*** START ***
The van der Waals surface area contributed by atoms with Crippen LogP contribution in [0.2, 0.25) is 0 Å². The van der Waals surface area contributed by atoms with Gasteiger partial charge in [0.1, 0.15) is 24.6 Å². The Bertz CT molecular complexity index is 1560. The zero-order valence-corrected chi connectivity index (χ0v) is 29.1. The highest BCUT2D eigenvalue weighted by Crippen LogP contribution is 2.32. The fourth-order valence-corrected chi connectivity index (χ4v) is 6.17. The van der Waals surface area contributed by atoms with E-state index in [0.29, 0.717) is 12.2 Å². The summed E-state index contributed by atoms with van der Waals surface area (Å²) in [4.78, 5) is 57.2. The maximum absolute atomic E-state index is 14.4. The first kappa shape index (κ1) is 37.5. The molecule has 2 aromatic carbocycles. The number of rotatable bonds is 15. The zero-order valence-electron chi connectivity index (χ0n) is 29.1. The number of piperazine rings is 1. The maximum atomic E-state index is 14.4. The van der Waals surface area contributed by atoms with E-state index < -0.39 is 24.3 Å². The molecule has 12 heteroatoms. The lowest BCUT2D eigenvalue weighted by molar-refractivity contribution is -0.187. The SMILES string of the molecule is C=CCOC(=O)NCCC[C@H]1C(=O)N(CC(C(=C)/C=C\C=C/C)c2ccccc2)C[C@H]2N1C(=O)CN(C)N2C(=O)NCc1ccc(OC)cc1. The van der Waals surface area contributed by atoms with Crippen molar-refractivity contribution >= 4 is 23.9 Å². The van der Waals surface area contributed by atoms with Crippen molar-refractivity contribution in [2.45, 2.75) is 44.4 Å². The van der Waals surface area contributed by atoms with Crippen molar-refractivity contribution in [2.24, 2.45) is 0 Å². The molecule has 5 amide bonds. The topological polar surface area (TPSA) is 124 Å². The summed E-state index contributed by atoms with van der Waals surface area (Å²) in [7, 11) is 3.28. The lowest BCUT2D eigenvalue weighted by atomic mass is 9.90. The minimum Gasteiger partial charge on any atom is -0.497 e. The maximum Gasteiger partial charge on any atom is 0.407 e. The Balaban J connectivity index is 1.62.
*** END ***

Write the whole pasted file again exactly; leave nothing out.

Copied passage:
The van der Waals surface area contributed by atoms with Crippen LogP contribution in [0.2, 0.25) is 0 Å². The van der Waals surface area contributed by atoms with Gasteiger partial charge in [0.1, 0.15) is 24.6 Å². The Bertz CT molecular complexity index is 1560. The zero-order valence-corrected chi connectivity index (χ0v) is 29.1. The highest BCUT2D eigenvalue weighted by Crippen LogP contribution is 2.32. The fourth-order valence-corrected chi connectivity index (χ4v) is 6.17. The van der Waals surface area contributed by atoms with E-state index in [0.29, 0.717) is 12.2 Å². The summed E-state index contributed by atoms with van der Waals surface area (Å²) in [4.78, 5) is 57.2. The maximum absolute atomic E-state index is 14.4. The first kappa shape index (κ1) is 37.5. The molecule has 2 aromatic carbocycles. The number of rotatable bonds is 15. The zero-order valence-electron chi connectivity index (χ0n) is 29.1. The number of piperazine rings is 1. The maximum atomic E-state index is 14.4. The van der Waals surface area contributed by atoms with E-state index < -0.39 is 24.3 Å². The molecule has 12 heteroatoms. The lowest BCUT2D eigenvalue weighted by molar-refractivity contribution is -0.187. The SMILES string of the molecule is C=CCOC(=O)NCCC[C@H]1C(=O)N(CC(C(=C)/C=C\C=C/C)c2ccccc2)C[C@H]2N1C(=O)CN(C)N2C(=O)NCc1ccc(OC)cc1. The van der Waals surface area contributed by atoms with Crippen molar-refractivity contribution >= 4 is 23.9 Å². The van der Waals surface area contributed by atoms with Crippen molar-refractivity contribution in [2.45, 2.75) is 44.4 Å². The van der Waals surface area contributed by atoms with Crippen molar-refractivity contribution in [2.24, 2.45) is 0 Å². The molecule has 5 amide bonds. The topological polar surface area (TPSA) is 124 Å². The summed E-state index contributed by atoms with van der Waals surface area (Å²) in [7, 11) is 3.28. The lowest BCUT2D eigenvalue weighted by atomic mass is 9.90. The minimum Gasteiger partial charge on any atom is -0.497 e. The maximum Gasteiger partial charge on any atom is 0.407 e. The Balaban J connectivity index is 1.62.